Every five years, the number of American women who die due to family violence equals the 48,000 U.S. men who were killed in battle during the nine-year long Vietnam War, says Dr. Antonia C. Novello, the U.S. surgeon general.
The degree of violence against women is so broad now that "it's unbelievable," the nation's top doctor said yesterday in an interview. "Women have to learn to talk about it and to bring it up to their doctors," she said.
And, Novello is confident that doctors across the land will be willing to listen because she and the American Medical Association have just launched a nationwide campaign to heighten awareness of the problem.
"We're getting in the middle to make sure that both woman and doctors do something about it," said Novello, who will be the keynote speaker tomorrow at the College of Notre Dame at a conference on "Empowering Women Over 40." It also is being sponsored by Greater Baltimore Medical Center and the Sheppard Pratt National Center for Human Development.
"Women must feel comfortable enough to talk about family violence, they must not feel embarrassed to address the issue, while the doctor -- he or she -- must also be able to ask about it."
She said the AMA is moving to change medical school curricula and hospital residency programs so that all doctors understand the extent and seriousness of the problem of the battered woman.
"Once a woman knows she is at risk, she has to put the pressure on all members of the community to help her," Novello said
The Physicians Campaign Against Family Violence was launched Wednesday at Cook County Hospital emergency room in Chicago. Dr. Robert E. McAfee, an AMA vice chairman, said letters are going out to all 570,000 U.S. physicians encouraging them to join.
"We also have a cadre of physicians who deal with the problem a lot -- in emergency medicine, in psychiatry, substance abuse counseling -- who have been screaming for some nationally coordinated effort," McAfee said.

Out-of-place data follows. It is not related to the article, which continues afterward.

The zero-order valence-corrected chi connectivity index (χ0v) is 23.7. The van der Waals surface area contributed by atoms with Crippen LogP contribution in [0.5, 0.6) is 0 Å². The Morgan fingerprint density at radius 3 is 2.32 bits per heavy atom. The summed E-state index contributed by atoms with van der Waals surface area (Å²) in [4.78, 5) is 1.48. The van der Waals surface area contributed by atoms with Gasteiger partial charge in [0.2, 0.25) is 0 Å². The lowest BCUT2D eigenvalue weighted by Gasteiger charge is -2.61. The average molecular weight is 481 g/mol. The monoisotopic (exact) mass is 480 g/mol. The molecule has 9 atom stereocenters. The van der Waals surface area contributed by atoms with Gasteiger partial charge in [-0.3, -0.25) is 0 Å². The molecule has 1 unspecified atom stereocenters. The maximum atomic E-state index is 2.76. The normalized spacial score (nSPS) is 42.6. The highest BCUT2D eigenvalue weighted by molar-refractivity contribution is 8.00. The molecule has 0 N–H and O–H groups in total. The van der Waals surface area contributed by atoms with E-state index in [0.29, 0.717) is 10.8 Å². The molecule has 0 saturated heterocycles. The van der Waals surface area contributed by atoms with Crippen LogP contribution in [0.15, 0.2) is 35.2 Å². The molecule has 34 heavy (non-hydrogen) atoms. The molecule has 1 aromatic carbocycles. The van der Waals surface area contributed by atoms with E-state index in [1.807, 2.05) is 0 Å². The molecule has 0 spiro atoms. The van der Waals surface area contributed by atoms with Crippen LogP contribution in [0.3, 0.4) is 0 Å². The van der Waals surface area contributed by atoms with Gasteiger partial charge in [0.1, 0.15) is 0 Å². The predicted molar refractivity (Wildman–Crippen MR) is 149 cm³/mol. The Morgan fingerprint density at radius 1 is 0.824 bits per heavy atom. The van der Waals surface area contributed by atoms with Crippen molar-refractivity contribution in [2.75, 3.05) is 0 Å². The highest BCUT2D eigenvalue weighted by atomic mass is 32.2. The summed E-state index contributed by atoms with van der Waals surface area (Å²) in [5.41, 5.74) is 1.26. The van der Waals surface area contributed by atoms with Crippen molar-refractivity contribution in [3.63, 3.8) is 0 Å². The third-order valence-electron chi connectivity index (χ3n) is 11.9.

Novello, a pediatrician, said doctors have played a vital role in the movement to prevent and treat abused children but have barely addressed other forms of family violence, including sexual abuse and elder abuse.
The surgeon general said she also will tell more than 400 women who have signed up for the conference that by the year 2000, the life expectancy of women will be about 80.
"Women who are 40 today will have the opportunity to do the sec
ond phase of their life and do it well," she said.
But, irrespective of their age, she said, women will have to take care of their health. "Women will have to be very vigilant," she said. "They cannot expect the government or the community alone to take charge of their lives."
An annual physical exam, debunked by some, is an absolute must once a woman hits mid-life, she said.
"Remember, breast cancer will occur in one out of nine of us, just because we are older," she said. "And, the new cases of AIDS in women between 30 and 49 years of age show they got it because their partners were bisexuals. As we women grow older, we believe that AIDS will not happen to us, but the new cases show it's there."
Women need to fit exercise into their busy routines and consider estrogen replacement therapy so that when menopause happens at 50 or 55 "we do not feel we are not as important or capable of sensuality," Novello said. In the absence of estrogen a woman "can have very painful sex," she said.
Unless women have risk factors, like heart disease or breast cancer in the family, they should seriously consider taking estrogen, she said.